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Fight or flight?

Gabbitas Education responds to the teacher crisis

Posted by Stephanie Broad | March 11, 2016 | Teaching

The colder weather and lack of opportunities are two potential reasons why teaching staff are taking flight for better progression and benefits abroad. However, a recent spike in staff challenges and HR issues is seeing a larger headache at many schools across the UK. 

In the independent sector, and certainly when Gabbitas Managing Director Ian Hunt was a Principal, the key challenge for every head was appointing the very best staff. Ian says: “unlike some colleagues in the maintained sector, I felt it imperative that my school became known for being a provider of first class professional development for all staff. Of course this led to some staff moving on but these promotions were celebrated and the very fact that they secured high quality positions elsewhere meant that new talented teachers were always looking to fill their shoes.”

Anne Haydon, Principal of 1,500-pupil Surbiton High school, agrees: “I believe my fundamental role as Principal is to support the development of my staff. They in turn will offer a unrivaled experience for the pupils. And when they move on, we congratulate them on their success. It is a win win for everyone.”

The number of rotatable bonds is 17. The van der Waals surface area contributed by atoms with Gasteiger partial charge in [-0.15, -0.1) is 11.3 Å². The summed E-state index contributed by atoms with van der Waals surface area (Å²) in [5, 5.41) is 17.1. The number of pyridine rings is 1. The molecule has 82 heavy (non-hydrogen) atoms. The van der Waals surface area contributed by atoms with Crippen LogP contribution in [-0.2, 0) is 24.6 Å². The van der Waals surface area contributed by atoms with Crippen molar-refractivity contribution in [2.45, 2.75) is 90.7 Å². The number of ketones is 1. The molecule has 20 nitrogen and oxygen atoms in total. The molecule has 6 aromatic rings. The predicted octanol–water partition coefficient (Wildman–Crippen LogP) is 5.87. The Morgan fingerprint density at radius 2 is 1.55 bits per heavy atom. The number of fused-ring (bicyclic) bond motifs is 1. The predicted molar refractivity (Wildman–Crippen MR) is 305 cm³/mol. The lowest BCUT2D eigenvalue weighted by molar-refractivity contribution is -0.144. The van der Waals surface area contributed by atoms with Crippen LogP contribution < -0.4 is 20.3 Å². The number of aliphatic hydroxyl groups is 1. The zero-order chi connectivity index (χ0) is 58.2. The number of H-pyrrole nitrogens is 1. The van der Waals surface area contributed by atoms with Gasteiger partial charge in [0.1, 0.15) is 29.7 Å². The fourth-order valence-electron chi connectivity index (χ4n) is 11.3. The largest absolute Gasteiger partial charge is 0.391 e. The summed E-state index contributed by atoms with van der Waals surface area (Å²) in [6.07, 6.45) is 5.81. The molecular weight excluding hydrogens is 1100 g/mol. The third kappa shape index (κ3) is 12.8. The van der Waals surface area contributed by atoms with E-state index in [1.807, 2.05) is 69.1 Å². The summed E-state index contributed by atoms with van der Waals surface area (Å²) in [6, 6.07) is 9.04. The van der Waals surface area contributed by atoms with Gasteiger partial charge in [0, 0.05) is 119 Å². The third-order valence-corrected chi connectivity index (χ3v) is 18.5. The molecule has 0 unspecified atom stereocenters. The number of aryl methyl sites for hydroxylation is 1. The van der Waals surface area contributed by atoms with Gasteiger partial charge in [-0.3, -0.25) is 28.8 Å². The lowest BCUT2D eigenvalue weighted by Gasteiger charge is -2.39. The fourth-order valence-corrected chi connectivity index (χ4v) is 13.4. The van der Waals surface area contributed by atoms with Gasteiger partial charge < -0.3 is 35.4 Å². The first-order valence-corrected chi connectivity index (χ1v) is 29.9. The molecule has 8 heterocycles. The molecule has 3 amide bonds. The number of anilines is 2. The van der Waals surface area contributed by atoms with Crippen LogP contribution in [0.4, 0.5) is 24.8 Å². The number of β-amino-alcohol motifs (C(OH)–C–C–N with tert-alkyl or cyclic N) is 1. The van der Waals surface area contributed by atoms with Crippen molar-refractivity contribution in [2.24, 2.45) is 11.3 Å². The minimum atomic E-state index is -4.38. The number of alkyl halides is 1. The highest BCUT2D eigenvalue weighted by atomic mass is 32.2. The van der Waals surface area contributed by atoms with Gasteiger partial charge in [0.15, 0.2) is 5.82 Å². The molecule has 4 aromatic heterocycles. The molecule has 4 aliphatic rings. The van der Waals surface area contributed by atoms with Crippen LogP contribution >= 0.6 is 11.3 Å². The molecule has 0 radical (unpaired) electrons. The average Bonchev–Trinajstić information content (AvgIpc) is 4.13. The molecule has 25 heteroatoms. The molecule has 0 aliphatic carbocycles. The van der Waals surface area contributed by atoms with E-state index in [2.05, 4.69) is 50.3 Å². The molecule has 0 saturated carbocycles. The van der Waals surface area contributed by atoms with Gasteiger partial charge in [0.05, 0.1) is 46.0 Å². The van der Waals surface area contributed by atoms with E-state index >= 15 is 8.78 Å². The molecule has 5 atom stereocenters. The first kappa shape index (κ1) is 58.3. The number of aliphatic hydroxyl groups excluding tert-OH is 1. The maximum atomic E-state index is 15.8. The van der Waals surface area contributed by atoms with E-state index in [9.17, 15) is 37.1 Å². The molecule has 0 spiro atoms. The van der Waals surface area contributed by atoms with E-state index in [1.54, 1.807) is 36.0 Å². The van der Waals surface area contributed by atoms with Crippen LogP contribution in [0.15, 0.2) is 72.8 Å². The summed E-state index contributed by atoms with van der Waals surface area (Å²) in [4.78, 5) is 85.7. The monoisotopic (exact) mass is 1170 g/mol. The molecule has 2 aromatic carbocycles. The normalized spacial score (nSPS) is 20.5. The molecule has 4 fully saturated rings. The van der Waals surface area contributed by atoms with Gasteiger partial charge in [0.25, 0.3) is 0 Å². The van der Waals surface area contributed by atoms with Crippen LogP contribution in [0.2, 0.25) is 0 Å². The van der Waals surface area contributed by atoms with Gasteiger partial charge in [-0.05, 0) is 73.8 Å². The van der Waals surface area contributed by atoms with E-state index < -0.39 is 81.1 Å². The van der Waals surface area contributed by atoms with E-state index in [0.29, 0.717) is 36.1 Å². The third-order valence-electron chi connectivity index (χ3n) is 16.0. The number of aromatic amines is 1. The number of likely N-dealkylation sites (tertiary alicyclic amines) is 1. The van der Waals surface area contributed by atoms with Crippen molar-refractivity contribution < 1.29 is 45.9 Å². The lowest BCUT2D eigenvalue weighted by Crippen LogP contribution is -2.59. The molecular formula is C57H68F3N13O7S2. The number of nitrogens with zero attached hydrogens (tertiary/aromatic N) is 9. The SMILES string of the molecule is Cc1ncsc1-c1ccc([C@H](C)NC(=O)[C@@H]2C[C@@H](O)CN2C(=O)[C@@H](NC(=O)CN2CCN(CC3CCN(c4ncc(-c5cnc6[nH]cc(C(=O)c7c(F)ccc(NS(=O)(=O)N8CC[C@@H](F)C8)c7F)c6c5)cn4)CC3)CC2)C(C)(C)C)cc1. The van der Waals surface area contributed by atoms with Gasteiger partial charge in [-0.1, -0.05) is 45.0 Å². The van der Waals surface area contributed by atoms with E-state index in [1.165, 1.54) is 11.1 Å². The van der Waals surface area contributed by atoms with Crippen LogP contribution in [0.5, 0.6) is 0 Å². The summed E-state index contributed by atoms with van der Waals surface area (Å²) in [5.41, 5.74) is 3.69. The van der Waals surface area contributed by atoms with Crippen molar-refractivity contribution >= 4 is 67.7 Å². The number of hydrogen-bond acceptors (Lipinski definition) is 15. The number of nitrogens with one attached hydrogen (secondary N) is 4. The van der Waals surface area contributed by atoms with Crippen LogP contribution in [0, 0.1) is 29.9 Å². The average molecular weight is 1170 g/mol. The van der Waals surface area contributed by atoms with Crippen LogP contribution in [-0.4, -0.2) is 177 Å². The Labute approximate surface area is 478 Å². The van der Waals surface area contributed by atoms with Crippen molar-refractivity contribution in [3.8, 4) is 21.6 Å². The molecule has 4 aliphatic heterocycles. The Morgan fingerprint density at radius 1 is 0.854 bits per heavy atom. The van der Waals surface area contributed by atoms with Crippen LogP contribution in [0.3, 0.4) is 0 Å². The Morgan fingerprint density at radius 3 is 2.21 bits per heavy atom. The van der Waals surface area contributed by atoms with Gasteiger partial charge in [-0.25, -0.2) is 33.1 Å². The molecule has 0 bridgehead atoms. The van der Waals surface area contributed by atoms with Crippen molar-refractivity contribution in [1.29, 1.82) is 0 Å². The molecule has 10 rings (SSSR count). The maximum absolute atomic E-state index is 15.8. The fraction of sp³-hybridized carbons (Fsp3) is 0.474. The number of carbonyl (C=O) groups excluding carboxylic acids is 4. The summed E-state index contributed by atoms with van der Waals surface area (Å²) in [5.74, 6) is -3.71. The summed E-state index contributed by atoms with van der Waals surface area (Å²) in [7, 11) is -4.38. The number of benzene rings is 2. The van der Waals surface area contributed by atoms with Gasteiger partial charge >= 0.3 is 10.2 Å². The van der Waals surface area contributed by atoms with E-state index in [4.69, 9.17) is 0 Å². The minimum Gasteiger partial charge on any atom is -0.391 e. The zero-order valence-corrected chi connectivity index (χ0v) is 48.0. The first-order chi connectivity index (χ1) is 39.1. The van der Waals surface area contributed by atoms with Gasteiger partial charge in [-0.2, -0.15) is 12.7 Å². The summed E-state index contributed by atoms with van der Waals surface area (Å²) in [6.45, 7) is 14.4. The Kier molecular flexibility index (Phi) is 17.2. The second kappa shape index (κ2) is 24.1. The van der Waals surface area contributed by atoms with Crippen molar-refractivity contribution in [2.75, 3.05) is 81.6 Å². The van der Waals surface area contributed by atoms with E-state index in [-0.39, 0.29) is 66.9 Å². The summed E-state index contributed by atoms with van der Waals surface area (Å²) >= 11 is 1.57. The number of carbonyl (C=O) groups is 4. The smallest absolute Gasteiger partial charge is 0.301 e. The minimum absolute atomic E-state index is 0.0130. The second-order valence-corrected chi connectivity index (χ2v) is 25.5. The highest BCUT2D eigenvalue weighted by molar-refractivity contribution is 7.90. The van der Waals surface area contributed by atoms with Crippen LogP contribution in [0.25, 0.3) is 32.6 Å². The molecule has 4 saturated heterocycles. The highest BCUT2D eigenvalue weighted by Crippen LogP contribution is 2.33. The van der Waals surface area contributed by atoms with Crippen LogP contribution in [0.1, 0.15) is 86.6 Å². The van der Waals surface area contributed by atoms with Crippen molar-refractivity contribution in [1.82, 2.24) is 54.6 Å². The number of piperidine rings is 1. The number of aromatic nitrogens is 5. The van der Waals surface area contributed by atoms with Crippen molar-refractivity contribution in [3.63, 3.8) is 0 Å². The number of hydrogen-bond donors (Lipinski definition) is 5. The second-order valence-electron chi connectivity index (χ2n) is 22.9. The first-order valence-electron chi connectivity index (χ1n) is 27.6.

Sharon Mohan, a Senior International Recruitment Consultant who works with both clients and candidates overseas at Gabbitas, said: “We had over 400 applicants for a small range of vacancies we were recruiting for recently - for just one school! The client, based in the Middle East, was able to offer an excellent package of benefits and were really flexible in their recruitment methods which we supported. The individuals we work with range from fresh starts through to educational veterans who are also starting to see the appeal in working abroad.”

Staff recruitment and retention is going to be the greatest challenge for even the most famous schools in the coming years. A succession of failures by the government to hit training target numbers for the past four years has exacerbated an already acute crisis. With overseas British schools opening in record numbers and the UK school-age population rising fast, we have the perfect storm.  

Hunt continues: “However, paying teachers here in the UK huge sums will not solve the crisis, although a better starting salary and clear career progression would help. Respect for the profession needs to improve and this can only be done by improving teaching conditions and offering further professional development opportunities to recruits. 

“These are expensive solutions but we are playing with a ticking time bomb and it will only become worse as international schools exercise their freedom to be innovative and entice the best of our young graduates to sunny, tax free and interesting climes.” 

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